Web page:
Throughout the nonconference schedule, Gophers coach Marlene Stollings has had to exercise patience as a crop of new centers adapted to the college game. Her approach has been to keep things short and simple, limiting both their minutes and their responsibilities.
Her mind-set won’t change when the Gophers begin Big Ten play Thursday at Rutgers. Though their lack of experienced post players presents a huge challenge, Stollings said the development of Jessie Edwards, Karley Barnes and Annalese Lamke cannot be rushed. While they get used to the rugged grind of the Big Ten, the Gophers will continue to rely on their guards to handle most of the scoring and lend a hand on the boards.
The departure of All-America center Amanda Zahui B. for the WNBA left a hole in the middle of the roster that has yet to be filled. The Gophers compiled an 8-3 nonconference record with a lineup featuring four — and sometimes five — guards. They hope their centers can hold their own against the Big Ten’s array of talented post players, even as they continue to learn.
“You have to be realistic about the progress,” Stollings said. “Are they exactly where we want them for Big Ten play? I think we would say no.
“We’ve only had them a short amount of time. They’re certainly making strides. They have a lot of catch-up to do, but their effort is good, and we’re challenging them every day and bringing them along as fast as we can.”
Edwards is the only center or forward to play in all 11 games so far, and her five starts are the most of the group. The 6-3 sophomore from Australia has a team-high 16 blocks and is averaging 6.5 points and 5.5 rebounds. Barnes, a 6-3 junior who transferred from a Florida community college, has been slowed by a knee injury; she has played in seven games, contributing 4.6 points and 4.4 rebounds per game.
Those two are getting most of the playing time at center, with Edwards averaging 16.7 minutes and Barnes averaging 14.9. Stollings has begun allocating their time in short bursts; by frequently rotating them in and out of the lineup, she said the quality of their play has improved. She also is asking them to concentrate on defense and rebounding to prevent them from being overwhelmed.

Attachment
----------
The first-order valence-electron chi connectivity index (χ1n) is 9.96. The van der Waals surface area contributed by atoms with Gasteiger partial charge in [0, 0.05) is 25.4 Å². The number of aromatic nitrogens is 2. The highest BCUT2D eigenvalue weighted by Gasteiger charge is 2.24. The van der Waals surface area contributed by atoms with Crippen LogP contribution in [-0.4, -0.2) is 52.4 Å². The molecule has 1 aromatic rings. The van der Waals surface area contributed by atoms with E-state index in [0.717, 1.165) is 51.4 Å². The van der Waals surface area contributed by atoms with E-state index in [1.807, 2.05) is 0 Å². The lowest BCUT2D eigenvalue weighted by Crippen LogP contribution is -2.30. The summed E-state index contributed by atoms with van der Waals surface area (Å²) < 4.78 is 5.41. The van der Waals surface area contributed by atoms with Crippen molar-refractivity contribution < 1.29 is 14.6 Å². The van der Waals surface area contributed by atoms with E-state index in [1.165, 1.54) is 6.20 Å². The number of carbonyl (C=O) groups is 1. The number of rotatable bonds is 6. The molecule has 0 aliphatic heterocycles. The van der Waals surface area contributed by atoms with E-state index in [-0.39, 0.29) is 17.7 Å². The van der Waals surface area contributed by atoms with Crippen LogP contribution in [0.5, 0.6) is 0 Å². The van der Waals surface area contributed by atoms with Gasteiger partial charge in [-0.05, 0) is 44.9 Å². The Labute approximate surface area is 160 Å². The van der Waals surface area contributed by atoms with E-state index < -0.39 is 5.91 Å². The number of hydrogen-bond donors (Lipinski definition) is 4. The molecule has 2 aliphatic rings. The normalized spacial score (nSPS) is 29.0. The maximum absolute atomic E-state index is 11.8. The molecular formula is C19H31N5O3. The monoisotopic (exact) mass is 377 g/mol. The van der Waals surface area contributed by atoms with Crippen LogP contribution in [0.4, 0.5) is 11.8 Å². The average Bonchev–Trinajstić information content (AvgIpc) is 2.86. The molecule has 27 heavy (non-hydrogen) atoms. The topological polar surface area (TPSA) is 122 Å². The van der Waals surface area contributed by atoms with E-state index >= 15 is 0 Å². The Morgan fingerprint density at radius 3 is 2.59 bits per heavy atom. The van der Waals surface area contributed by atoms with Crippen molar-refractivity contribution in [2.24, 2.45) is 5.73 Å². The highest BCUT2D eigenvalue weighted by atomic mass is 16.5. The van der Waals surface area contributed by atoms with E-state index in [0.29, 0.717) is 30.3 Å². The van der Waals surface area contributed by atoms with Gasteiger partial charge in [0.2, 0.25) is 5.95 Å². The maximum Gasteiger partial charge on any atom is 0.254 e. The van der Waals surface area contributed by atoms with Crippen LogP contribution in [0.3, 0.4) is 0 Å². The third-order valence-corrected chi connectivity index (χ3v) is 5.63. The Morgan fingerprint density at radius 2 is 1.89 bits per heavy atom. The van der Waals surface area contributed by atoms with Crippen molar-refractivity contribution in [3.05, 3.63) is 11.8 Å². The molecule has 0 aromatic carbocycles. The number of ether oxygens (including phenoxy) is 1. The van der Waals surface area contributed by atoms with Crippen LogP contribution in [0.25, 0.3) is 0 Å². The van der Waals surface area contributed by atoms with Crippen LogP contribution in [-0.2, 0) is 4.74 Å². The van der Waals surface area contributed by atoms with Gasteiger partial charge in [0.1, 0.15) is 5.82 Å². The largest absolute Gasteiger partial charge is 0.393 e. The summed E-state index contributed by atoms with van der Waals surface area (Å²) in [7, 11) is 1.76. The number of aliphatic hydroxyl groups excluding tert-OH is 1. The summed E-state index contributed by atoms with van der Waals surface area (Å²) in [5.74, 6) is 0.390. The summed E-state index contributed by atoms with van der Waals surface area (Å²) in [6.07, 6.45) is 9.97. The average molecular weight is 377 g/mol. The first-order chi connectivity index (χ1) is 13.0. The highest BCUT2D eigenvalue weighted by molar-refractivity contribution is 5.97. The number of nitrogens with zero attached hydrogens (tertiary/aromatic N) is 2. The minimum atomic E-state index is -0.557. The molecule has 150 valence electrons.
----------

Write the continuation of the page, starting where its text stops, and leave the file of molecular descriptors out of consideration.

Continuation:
While guard Rachel Banham said the guard-heavy lineup has worked well so far, she knows the centers will be critical in a league well-stocked with inside talent. Maryland’s 6-3 Brionna Jones is a force on offense and defense. Jess Shepard of Nebraska, a 6-4 freshman, is averaging 19.5 points and is considered a potential superstar. Illinois’ 6-3 Chatrice White is among the league’s top 10 in scoring, rebounding and blocks.
“I like the smaller lineup because it’s hard for other teams to guard,” Banham said. “But in the Big Ten, we’re going to have to use our [centers] more just because of the size difference. You need bigger girls to help defend the taller girls.”
None of the Gophers’ new centers arrived on campus until September, giving them less than four months to prepare for Big Ten play. Banham said all have been hitting the weight room hard, and their footwork and decisionmaking have improved through intensive work in practice.
To take pressure off of their big rookies, the Gophers’ guards must continue to rebound as well as they did in nonconference play, when they supplied 64 percent of their team’s total. They also must regain an outside shooting touch that has sagged in recent games.
Stollings said she is likely to keep her starting lineup fluid, adjusting it to match up with opponents. She’s also expecting the centers to continue sharing time as they face their most difficult adjustment yet.
“Big players have to work very hard in this league,” Edwards said. “Playing here has already helped me push my game to another level. I’m looking forward to this challenge.”